Already impacted from economic slowdowns in recent years, efforts by States to eradicate poverty have been hindered by the devastating consequences of COVID‑19, delegates of the Second Committee (Economic and Financial) stressed today as they discussed tourism and eradication of poverty.
The global rate of extreme poverty dropped more than 1 per cent per year from 1990 to 2013, from 36 to 11.2 per cent, said Daniela Bas, a director in the Department of Economic and Social Affairs, but that rate was down to less that 0.5 per cent annually by 2015. Tens of millions will fall back into poverty in 2020 alone, as resources to eliminate it were already insufficient prior to COVID‑19, she said, introducing the Secretary-General´s report on “Implementation of the Third United Nations Decade for the Eradication of Poverty (2018-2027)”.
Addressing industry and poverty, Li Young, Director General of the United Nations Industrial Development Organization, said the coronavirus pandemic has led to setbacks in spending, employment and overall economic growth, with shocks on the demand and supply side of industry triggering the worst economic crisis in decades. Presenting the Secretary-General’s report on “Industrial development cooperation”, he cited shop closures, unemployment and lower incomes resulting in reduced spending and demand, with factories closing or operating below capacity.
The tourism sector has particularly suffered from COVID-19, noted Dirk Glaesser, a director in the World Tourism Organization, introducing the Secretary‑General’s note on “Promotion of sustainable tourism, including ecotourism, for poverty eradication and environment protection”. As of September 2020, 53 per cent of tourism destinations were hampered by the pandemic, with 93 destinations worldwide completely closed, he said.
The Committee also heard presentations of the World Tourism Organization’s report on “Implementation of the Global Code of Ethics for Tourism” and the Secretary-General’s report on “Eradicating Rural Poverty to Implement the 2030 Agenda for Sustainable Development”.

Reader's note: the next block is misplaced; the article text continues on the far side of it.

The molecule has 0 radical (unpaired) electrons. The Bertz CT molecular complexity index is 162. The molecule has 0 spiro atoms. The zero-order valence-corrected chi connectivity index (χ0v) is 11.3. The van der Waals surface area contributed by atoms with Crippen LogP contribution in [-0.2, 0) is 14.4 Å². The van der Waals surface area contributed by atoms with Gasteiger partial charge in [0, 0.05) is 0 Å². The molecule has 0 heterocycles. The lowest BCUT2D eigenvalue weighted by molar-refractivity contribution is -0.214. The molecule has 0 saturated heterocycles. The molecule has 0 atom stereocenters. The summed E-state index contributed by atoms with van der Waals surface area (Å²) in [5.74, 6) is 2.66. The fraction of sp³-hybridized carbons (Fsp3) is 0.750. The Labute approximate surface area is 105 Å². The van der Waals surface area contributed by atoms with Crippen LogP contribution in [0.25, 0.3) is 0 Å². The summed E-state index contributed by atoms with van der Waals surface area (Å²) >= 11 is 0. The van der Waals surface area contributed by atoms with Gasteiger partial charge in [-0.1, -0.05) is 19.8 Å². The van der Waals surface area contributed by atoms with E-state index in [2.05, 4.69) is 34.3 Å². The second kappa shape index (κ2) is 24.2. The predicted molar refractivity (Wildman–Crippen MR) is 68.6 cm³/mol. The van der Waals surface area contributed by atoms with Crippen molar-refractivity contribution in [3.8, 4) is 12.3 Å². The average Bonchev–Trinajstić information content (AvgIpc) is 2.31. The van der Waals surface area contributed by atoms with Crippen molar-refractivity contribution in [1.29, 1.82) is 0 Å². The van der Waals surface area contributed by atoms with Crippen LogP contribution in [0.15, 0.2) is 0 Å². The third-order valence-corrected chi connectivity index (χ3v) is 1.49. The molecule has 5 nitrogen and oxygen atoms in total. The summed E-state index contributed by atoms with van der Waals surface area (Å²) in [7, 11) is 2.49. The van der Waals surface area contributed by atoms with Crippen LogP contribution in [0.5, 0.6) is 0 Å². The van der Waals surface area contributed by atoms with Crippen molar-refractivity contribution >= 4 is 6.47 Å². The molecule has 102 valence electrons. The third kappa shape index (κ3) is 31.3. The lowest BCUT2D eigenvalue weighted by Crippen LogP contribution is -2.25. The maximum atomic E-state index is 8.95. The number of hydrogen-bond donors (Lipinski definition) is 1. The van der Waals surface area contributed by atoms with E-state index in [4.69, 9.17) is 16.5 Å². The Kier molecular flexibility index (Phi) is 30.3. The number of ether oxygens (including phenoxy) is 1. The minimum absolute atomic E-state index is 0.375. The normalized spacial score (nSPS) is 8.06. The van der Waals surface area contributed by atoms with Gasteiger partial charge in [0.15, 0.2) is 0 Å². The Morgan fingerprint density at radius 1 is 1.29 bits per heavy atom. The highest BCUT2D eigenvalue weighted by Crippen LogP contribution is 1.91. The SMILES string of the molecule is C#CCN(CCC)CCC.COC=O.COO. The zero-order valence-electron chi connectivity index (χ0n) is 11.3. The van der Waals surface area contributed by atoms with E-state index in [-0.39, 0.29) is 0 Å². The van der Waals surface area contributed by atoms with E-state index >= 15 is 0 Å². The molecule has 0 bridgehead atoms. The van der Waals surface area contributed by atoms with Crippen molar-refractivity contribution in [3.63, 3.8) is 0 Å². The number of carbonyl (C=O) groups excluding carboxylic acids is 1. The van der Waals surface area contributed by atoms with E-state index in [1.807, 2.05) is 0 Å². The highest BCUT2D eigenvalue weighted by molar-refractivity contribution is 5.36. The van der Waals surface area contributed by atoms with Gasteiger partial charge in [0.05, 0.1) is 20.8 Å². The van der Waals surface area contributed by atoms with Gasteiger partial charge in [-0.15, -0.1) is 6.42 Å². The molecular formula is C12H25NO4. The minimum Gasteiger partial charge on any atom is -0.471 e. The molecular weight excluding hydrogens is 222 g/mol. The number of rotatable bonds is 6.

During the ensuing debate, delegates emphasized that the pandemic poses a human and socioeconomic concern to all, with India’s delegate urging the international community to bolster efforts in eradicating poverty from multiple directions. Likewise, the representative of China said the spread of COVID-19 has placed a huge strain on poverty reduction efforts, stressing the need for a greater sense of urgency to eradicate the scourge by 2030.
Addressing COVID-19’s effect on tourism, El Salvador’s representative said it has paralysed several key sectors of his country´s economy, adding that the industry constitutes 6.5 per cent of its gross domestic product. Costa Rica´s delegate said tourism in his country has almost completely shut down, affecting 12 per cent of economic activity and hampering achievement of the Sustainable Development Goals.
The Committee started the day by closing out its discussion on Sustainable Development, with speakers noting that certain States were susceptible to crisis, exogenous shocks and climate change, stressing the urgency to reach carbon neutrality by 2050. Others pointed to the need for reducing or cancelling heavy external debt, increasing science and technology transfer and financing for development assistance in achieving sustainable development.
Speakers at the morning’s meeting included the representatives of Belize (on behalf of the Association of Small Island States), Nicaragua, Democratic People’s Republic of Korea, Bolivia, Cabo Verde, Libya, Ecuador, Costa Rica, Lebanon, Zimbabwe, Oman, Niger, Mexico, Ukraine, Chile, Azerbaijan and Timor-Leste. The permanent observer for the Holy See also spoke.
Speaking at the afternoon’s session were the representatives of Guyana (on behalf of the “Group of 77” developing countries and China), Cambodia (on behalf of the Association of Southeast Asian Nations), Honduras, Bangladesh, Cuba, Nicaragua, Nigeria, Indonesia, Ecuador and Saudi Arabia.
The Committee will meet again at 10 a.m. on Wednesday, 14 October, to continue its discussion of tourism ethics and eradication of poverty.